Use Crunch to Create Wordlists For bruteforce WPA/

That one line of code seems so simple, yet when you check the estimated size of the wordlist to be created
you would definately think twice about trying to create, save and use it…

The size of the wordlist can be calculated as follows ;

(x^y) * (y+1) = size in bytes
x = The number of characters being used to create the wordlist
y = The number of characters the words/passphrases in the wordlist have.

Based on the above example, we have 10 possible numeric values and 6 possible alpha values,
so 16 characters in total, and we want to calculate based on a wordlist wherein the passphrases have 8 characters.
To calculate what the size would be in konsole we can use “bc” ;

echo “(16^8)*(8+1)” | bc

Or we can even just type it in google; (16^8)*(8+1)
and it will return the same result ;

Next we can check the conversions of the resulting size in KB / MB / GB etc. ;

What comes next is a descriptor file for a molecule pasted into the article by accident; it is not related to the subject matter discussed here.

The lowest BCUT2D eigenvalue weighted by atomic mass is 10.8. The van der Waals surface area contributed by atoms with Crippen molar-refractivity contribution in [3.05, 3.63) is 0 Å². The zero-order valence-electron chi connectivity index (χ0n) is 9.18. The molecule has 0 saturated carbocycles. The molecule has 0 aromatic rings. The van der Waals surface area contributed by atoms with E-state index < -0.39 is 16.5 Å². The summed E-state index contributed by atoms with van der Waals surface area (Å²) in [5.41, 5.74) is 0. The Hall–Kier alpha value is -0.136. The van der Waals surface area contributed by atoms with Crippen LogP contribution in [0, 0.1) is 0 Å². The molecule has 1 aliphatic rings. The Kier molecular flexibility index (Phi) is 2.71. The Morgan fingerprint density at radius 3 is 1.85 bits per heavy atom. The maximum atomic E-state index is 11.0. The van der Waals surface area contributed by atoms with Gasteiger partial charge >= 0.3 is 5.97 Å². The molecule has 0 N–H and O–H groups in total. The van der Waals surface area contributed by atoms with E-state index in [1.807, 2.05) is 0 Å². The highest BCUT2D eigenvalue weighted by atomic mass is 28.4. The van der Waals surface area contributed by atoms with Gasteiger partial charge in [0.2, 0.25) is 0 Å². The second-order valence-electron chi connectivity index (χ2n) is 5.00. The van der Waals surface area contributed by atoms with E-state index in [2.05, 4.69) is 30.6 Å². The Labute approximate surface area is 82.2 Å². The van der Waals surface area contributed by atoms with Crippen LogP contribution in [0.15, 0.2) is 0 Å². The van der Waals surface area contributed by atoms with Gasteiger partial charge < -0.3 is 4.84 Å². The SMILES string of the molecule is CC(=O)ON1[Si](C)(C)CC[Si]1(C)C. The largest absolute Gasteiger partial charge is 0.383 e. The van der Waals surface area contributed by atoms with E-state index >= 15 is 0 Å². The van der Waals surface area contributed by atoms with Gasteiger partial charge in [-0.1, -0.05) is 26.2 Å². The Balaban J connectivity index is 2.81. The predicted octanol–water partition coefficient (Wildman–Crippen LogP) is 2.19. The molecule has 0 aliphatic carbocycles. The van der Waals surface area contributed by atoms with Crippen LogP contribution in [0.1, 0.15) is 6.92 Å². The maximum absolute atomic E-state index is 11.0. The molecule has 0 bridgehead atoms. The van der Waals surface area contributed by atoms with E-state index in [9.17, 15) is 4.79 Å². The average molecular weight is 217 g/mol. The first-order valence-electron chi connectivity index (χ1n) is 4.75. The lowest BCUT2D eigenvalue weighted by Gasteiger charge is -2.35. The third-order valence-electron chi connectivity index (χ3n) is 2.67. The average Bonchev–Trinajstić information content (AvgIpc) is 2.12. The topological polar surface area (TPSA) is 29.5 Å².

thats quite a lot…

I put together a (very!) simple script in order to be able to quickly check what kind of size one
is looking at when thinking of creating a wordlist with the same min/max length in crunch;

crunch_size

 

DOWNLOAD

http://www.mediafire.com/file/dmh989dhmebch43/crunch_size-v0.2

After saving to your /root/ directory for instance, just run by entering ;

./crunch_size-v0.2

You need to enter ;
> the number of characters to be used when creating the wordlist. (using the above example; 16)
> the length of the words/passphrases in the wordlist. (using the above example; 8)

You cant choose to check what the results would be with any fixed patterns, or variables, (have to leave the hard stuff like that to the pro’s !) but it is still an eye-opener to see the sizes involved with a ‘simple’ wordlist.

The result will show you the expected number of words/passphrases in the wordlist along with the estimated
file size in bytes / Kilobytes / Megabytes / Gigabytes / Terabytes / Petabytes

Just a bit of fun and possibly handy to have in your crunch directory for reference 😉

Please comment if I messed up on the calculations anywhere..

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